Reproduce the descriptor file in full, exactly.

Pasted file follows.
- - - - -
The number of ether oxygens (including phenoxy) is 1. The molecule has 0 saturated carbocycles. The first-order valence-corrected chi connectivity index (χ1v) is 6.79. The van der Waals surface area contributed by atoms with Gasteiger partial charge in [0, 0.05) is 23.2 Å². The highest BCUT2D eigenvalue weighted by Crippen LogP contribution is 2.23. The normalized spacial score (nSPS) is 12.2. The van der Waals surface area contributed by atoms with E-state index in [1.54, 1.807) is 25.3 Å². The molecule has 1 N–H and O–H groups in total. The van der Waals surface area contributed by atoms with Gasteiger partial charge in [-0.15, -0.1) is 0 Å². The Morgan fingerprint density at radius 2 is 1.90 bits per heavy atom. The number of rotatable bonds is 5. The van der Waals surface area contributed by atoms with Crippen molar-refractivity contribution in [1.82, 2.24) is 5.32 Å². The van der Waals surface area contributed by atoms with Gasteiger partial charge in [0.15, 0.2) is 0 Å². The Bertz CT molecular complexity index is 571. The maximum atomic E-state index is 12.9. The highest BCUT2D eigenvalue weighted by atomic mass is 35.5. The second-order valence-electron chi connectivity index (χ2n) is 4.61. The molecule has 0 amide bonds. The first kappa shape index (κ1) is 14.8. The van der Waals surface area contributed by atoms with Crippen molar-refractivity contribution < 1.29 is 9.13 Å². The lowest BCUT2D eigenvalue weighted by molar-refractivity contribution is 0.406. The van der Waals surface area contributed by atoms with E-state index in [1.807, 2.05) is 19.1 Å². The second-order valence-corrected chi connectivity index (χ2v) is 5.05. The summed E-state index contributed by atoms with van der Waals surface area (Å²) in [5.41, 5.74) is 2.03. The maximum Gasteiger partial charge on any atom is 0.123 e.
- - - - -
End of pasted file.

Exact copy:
The number of ether oxygens (including phenoxy) is 1. The molecule has 0 saturated carbocycles. The first-order valence-corrected chi connectivity index (χ1v) is 6.79. The van der Waals surface area contributed by atoms with Gasteiger partial charge in [0, 0.05) is 23.2 Å². The highest BCUT2D eigenvalue weighted by Crippen LogP contribution is 2.23. The normalized spacial score (nSPS) is 12.2. The van der Waals surface area contributed by atoms with E-state index in [1.54, 1.807) is 25.3 Å². The molecule has 1 N–H and O–H groups in total. The van der Waals surface area contributed by atoms with Gasteiger partial charge in [-0.15, -0.1) is 0 Å². The Morgan fingerprint density at radius 2 is 1.90 bits per heavy atom. The number of rotatable bonds is 5. The van der Waals surface area contributed by atoms with Crippen molar-refractivity contribution in [1.82, 2.24) is 5.32 Å². The van der Waals surface area contributed by atoms with Gasteiger partial charge in [0.15, 0.2) is 0 Å². The Bertz CT molecular complexity index is 571. The maximum atomic E-state index is 12.9. The highest BCUT2D eigenvalue weighted by atomic mass is 35.5. The second-order valence-electron chi connectivity index (χ2n) is 4.61. The molecule has 0 amide bonds. The first kappa shape index (κ1) is 14.8. The van der Waals surface area contributed by atoms with Crippen molar-refractivity contribution < 1.29 is 9.13 Å². The lowest BCUT2D eigenvalue weighted by molar-refractivity contribution is 0.406. The van der Waals surface area contributed by atoms with E-state index in [1.807, 2.05) is 19.1 Å². The second-order valence-corrected chi connectivity index (χ2v) is 5.05. The summed E-state index contributed by atoms with van der Waals surface area (Å²) in [5.41, 5.74) is 2.03. The maximum Gasteiger partial charge on any atom is 0.123 e.